The passing of Sean Taylor was a pretty surreal moment for me. I went to bed on Monday evening, probably like many of us, thinking that he would be okay. The coverage on Washington, DC’s Comcast Sports after the Wizards-Mavericks game seemed to indicate that the positive signs shown from Taylor meant that recovery was imminent. Part of my morning alarm routine involves my bathroom television coming on at a certain time, to coincide with my blackberry alarm. On most days, except for after Redskins losses because I want a little separation from the sports world, the station is tuned to ESPN 2 for the Mike & Mike In The Morning broadcast. Today, Tuesday November 27th, I woke up to the sentence that Sean Taylor had died about an hour earlier that morning. Yes, a surreal moment. Yet, I can’t begin to imagine how shocking the news of his death was for family, friends, teammates, coaches, the entire Washington Redskins organization, and anyone who ever had personal contact with Sean Taylor. When I first heard of the incident on Monday morning, the shooting itself, I was taken back a little, but casually figured that Sean Taylor would survive.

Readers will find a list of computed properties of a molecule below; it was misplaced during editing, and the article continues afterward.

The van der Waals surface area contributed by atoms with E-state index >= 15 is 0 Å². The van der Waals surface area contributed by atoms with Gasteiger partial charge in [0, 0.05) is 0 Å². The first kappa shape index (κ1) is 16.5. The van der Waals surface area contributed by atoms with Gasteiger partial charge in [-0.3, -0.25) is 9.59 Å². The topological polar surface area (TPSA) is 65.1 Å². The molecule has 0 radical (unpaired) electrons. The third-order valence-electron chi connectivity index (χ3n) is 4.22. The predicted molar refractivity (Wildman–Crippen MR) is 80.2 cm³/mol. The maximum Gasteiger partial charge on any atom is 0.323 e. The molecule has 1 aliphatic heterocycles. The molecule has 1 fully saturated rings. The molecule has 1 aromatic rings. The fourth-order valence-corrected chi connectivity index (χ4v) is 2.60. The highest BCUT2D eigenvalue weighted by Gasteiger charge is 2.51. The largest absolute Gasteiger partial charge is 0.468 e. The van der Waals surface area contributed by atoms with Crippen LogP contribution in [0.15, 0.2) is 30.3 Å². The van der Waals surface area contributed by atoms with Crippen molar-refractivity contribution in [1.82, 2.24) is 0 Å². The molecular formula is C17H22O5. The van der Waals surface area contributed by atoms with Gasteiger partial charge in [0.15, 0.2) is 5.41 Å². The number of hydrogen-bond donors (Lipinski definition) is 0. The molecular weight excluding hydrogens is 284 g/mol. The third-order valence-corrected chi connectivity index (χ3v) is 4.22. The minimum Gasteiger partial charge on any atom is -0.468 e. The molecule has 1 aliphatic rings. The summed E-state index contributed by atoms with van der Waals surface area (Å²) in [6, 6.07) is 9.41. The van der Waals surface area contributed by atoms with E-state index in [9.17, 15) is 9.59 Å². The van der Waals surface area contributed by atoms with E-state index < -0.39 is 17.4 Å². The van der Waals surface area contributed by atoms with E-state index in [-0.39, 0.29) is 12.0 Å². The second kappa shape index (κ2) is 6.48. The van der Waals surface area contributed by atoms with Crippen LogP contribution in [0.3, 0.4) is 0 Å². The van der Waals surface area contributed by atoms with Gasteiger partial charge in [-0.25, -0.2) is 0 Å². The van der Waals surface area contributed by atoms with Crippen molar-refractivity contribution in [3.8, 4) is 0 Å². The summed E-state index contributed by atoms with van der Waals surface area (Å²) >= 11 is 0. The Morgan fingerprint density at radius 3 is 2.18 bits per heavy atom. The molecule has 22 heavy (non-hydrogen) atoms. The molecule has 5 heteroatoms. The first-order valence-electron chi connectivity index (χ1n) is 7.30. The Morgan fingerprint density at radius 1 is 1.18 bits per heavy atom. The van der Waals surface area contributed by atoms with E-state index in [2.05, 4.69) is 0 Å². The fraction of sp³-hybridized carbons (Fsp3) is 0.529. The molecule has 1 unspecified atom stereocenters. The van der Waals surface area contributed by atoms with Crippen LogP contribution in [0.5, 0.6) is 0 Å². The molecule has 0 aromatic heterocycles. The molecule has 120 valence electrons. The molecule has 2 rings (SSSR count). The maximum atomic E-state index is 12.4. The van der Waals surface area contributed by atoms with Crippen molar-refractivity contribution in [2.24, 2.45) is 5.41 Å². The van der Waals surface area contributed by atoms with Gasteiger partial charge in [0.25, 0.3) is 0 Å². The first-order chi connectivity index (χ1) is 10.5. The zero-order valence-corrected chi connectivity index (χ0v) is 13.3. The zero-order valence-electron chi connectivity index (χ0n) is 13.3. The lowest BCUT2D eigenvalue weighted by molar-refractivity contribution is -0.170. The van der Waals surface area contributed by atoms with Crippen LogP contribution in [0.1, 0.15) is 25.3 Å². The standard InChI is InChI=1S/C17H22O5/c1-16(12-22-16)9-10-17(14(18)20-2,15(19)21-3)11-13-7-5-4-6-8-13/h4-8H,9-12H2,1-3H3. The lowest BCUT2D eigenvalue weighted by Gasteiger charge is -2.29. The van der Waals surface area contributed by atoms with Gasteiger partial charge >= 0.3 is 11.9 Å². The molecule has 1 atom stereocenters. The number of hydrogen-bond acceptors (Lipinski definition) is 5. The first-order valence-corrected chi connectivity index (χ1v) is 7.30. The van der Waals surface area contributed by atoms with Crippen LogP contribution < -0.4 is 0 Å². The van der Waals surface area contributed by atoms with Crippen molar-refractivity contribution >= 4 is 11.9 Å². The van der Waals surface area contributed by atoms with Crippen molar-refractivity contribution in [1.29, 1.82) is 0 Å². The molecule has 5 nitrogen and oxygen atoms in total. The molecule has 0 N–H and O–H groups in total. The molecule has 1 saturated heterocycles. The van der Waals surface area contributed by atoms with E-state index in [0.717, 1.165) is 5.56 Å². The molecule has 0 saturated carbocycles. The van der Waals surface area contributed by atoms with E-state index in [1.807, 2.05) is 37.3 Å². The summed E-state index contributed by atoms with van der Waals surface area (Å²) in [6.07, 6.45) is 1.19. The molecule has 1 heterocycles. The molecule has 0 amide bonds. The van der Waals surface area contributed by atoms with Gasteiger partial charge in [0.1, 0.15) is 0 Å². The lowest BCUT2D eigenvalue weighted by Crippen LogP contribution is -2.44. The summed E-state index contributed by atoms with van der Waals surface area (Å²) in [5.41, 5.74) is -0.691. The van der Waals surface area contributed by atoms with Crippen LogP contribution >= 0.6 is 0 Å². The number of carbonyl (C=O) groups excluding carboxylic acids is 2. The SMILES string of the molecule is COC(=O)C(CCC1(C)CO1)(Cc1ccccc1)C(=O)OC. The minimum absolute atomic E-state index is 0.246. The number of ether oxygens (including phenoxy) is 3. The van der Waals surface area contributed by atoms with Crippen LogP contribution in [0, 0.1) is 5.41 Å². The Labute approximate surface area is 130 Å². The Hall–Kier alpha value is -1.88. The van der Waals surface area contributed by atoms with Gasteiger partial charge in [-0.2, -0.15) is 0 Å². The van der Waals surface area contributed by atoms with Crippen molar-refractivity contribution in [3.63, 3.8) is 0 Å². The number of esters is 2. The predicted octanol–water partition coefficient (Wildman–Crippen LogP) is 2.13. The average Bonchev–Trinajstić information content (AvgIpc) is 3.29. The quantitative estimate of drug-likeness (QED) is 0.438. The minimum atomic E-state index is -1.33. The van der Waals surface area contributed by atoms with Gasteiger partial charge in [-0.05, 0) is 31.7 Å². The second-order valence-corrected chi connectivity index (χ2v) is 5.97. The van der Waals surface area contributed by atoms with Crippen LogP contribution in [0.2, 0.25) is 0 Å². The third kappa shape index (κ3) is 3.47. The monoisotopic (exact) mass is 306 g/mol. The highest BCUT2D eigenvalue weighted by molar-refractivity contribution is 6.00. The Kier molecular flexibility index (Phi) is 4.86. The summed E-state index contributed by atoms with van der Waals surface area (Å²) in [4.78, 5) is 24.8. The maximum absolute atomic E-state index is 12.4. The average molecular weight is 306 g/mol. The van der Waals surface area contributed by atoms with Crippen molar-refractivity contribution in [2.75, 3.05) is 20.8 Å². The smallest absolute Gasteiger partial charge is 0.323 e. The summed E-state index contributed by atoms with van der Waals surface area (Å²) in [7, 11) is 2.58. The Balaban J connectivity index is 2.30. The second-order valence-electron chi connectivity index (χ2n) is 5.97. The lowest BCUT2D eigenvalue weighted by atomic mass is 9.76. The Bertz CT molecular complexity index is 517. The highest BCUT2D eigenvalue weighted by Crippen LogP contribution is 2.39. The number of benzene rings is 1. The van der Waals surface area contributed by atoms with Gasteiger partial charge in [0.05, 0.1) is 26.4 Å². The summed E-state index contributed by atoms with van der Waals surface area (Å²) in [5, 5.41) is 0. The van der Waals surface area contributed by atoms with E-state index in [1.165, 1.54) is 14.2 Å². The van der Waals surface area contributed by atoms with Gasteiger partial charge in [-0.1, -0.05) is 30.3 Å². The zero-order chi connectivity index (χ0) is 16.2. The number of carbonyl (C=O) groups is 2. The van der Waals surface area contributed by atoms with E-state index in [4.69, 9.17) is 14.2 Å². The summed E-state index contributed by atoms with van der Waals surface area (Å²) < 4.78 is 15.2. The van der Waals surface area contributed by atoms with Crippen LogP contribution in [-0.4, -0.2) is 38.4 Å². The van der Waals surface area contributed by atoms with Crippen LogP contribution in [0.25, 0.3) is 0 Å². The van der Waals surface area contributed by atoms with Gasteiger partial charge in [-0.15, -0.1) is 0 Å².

The thing is, I wasn’t even shocked that Taylor was shot in the first place. And I can’t pin-point the exact reason for this feeling. Even Michael Wilbon, in one of the several versions of Pardon the Interruption leading up to Monday Night Football, said that he was not surprised when he heard about the shooting. I’d be willing to bet that this was the case for many of us, but why?
The very first Washington Post online story released around 11:26 am on Monday, November 26th could not yet provide any details outside of the fact that Taylor had been shot in his home, and that he’d been air-lifted to Jackson Memorial Hospital. The article went on to give a brief account of Taylor’s time with the Redskins, along with the fact that he grew up in south Florida, the son of a police chief. Then followed the run down of Taylor’s troubles since he entered the NFL, including the ATV assault incident, the suspicion of drunken driving, the skipping of off-season workouts, the absence from the NFL mandatory rookie symposium, and the spitting in the face of Michael Pittman.
In an email chain among friends, my boy Chris expressed his displeasure at the simple fact that the article mentioned Taylor’s previous run-ins with authority: